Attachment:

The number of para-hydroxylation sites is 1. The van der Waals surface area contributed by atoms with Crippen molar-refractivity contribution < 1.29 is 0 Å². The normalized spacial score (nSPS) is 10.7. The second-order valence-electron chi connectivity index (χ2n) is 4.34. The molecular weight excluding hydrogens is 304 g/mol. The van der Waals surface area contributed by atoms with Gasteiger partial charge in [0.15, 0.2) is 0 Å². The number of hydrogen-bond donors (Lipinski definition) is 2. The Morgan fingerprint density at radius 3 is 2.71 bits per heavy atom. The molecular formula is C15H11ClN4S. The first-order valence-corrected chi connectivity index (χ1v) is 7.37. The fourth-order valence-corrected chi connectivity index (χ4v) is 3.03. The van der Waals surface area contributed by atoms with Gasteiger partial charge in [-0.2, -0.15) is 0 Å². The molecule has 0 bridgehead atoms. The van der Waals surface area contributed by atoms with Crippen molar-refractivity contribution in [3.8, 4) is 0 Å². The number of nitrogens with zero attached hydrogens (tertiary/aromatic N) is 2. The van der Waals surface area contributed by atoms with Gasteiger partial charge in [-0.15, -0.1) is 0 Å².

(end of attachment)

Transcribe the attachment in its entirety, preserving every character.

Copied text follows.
The number of para-hydroxylation sites is 1. The van der Waals surface area contributed by atoms with Crippen molar-refractivity contribution < 1.29 is 0 Å². The normalized spacial score (nSPS) is 10.7. The second-order valence-electron chi connectivity index (χ2n) is 4.34. The molecular weight excluding hydrogens is 304 g/mol. The van der Waals surface area contributed by atoms with Gasteiger partial charge in [0.15, 0.2) is 0 Å². The number of hydrogen-bond donors (Lipinski definition) is 2. The Morgan fingerprint density at radius 3 is 2.71 bits per heavy atom. The molecular formula is C15H11ClN4S. The first-order valence-corrected chi connectivity index (χ1v) is 7.37. The fourth-order valence-corrected chi connectivity index (χ4v) is 3.03. The van der Waals surface area contributed by atoms with Gasteiger partial charge in [-0.2, -0.15) is 0 Å². The molecule has 0 bridgehead atoms. The van der Waals surface area contributed by atoms with Crippen molar-refractivity contribution in [3.8, 4) is 0 Å². The number of nitrogens with zero attached hydrogens (tertiary/aromatic N) is 2. The van der Waals surface area contributed by atoms with Gasteiger partial charge in [-0.15, -0.1) is 0 Å².